In undercover Project Veritas footage released on Tuesday, former PBS principal counsel Michael Beller — who was fired after his comments — suggested that Donald Trump supporters be sent to "re-education camps," Bounding Into Comics reported.
"Even if Biden wins, we go for all the Republican voters, and Homeland Security will take their children away," he said. "And we'll put them into re-education camps."
Beller compared Trump to Adolf Hitler and suggested that the children influenced by the president would require intervention to help them reintegrate into society.
"Kids who are growing up, knowing nothing but Trump, for four years, you've got to wonder what they're going to be like. They'll be raising a generation of intolerant, horrible people — horrible kids."He continued to describe the purported "enlightenment camps."
"They're nice, they have Sesame Street characters in the classrooms and they watch PBS all day," he said.
According to RT, PBS revealed Beller's firing on Twitter shortly after the Project Veritas clip was posted. The company condemned "violence" and "hateful rhetoric" and claimed that the "mid-level staff attorney" was not involved in "any editorial decision."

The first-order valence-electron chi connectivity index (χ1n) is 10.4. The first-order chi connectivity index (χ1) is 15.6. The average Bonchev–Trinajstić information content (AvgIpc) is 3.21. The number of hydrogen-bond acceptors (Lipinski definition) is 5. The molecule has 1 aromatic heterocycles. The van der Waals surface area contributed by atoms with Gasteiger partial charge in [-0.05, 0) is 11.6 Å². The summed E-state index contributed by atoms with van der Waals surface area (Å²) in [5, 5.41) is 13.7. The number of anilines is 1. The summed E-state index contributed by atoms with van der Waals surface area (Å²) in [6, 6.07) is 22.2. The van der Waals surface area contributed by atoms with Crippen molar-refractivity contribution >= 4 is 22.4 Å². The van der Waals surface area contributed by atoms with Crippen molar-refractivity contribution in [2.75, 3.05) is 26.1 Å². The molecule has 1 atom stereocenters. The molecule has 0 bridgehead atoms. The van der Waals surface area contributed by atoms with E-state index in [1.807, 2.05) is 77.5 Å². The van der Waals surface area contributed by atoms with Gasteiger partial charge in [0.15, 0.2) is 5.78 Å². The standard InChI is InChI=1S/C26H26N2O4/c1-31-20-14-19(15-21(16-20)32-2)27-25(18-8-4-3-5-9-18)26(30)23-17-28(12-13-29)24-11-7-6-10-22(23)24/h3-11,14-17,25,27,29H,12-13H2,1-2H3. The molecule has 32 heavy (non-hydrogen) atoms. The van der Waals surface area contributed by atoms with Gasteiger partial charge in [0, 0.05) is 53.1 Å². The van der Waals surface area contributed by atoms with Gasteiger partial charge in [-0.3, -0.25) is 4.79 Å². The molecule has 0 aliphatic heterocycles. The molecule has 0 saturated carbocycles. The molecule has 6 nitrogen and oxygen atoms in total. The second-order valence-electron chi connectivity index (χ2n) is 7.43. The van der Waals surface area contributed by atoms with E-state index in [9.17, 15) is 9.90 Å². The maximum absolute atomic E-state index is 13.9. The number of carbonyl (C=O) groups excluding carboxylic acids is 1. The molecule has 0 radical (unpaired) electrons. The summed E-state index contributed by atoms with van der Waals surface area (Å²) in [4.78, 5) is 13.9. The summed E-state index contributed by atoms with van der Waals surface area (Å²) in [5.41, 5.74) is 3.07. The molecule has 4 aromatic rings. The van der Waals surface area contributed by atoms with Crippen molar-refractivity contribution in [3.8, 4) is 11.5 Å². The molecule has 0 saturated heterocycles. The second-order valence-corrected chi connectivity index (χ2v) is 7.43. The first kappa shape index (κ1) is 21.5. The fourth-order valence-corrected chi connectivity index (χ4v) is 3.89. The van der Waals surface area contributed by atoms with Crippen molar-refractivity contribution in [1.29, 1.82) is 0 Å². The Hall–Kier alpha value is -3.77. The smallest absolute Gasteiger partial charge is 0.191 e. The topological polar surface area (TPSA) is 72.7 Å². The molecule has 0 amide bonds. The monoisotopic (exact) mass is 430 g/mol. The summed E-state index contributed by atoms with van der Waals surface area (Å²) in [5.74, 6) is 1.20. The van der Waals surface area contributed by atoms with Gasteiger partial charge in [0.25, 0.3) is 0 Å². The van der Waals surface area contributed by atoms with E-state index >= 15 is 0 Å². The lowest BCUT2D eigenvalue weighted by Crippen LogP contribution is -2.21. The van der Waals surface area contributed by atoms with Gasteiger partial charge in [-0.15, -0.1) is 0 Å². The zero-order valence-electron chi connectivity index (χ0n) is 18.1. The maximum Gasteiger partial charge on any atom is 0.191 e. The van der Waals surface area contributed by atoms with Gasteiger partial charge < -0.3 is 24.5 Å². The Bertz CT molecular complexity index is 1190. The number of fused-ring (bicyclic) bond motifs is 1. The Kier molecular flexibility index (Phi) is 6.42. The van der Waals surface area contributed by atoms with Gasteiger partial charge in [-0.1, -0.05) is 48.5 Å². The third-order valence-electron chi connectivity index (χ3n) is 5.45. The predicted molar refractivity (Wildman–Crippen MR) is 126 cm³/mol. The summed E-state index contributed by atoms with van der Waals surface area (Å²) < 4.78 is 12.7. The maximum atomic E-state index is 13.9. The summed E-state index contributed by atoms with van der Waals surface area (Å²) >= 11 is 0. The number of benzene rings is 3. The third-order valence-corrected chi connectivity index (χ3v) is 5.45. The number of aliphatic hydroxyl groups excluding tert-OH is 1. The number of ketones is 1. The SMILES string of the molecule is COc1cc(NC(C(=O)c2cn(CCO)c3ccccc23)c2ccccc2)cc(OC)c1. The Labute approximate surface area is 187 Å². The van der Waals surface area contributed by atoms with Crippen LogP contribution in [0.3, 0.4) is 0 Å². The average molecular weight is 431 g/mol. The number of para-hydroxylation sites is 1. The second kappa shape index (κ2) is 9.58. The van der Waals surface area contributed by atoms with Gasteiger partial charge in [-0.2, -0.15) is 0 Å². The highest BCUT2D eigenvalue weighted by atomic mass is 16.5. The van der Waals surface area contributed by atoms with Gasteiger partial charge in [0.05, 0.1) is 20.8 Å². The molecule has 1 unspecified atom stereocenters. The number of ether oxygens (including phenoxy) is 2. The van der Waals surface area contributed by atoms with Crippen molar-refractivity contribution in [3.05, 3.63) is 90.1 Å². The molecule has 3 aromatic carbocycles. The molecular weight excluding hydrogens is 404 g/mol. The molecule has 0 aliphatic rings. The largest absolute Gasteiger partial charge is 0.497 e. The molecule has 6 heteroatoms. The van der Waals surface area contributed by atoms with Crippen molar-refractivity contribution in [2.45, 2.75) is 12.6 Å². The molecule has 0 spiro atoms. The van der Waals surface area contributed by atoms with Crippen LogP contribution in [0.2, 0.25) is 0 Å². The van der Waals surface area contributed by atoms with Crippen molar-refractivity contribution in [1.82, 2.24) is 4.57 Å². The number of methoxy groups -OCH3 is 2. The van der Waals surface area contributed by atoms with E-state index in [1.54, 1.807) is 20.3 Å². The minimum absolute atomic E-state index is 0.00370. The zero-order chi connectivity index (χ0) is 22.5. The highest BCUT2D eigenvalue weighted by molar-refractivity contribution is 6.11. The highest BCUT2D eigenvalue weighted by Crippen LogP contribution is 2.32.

The former PBS employee's suggestion echoed China's re-education of Uighur Muslims in Xinjiang province. As reported by The Independent, former National Security Adviser John Bolton's tell-all book claimed that Trump supported Chinese President Xi Jinping's decision to re-educate the Uighur Muslims in Xinjiang province. However, the U.S. president later targeted Chinese leaders for their repressive policies aimed at the country's Muslim population.
As The Inquisitr reported, evidence suggests that China is attempting to exterminate the Uighurs' culture and traditions via brainwashing techniques.
PBS has long been a target for conservatives. In a piece for U.S. News & World Report, columnist Mike Gonzalez argued that the network "epitomizes liberal elite." He argued that journalists at PBS and NPR represent an "aloof liberal elite" he claimed have squandered American trust in publicly-funded broadcasting.
According to Gonzalez, journalists employed by MSNBC and The New York Times must actively work to provide their readers what they want. With PBS and NPR, he argued journalists believe they are entitled to taxpayer money and thus do not have the motivation to create content for their varied audiences.
RT echoed Gonzalez and noted that PBS has been "repeatedly skewered by conservative pundits" for "'indoctrinating" America's younger generation. The publication pointed in particular to a recent half-hour anti-racism speech called The Power of We that allegedly received pushback from the country's political right.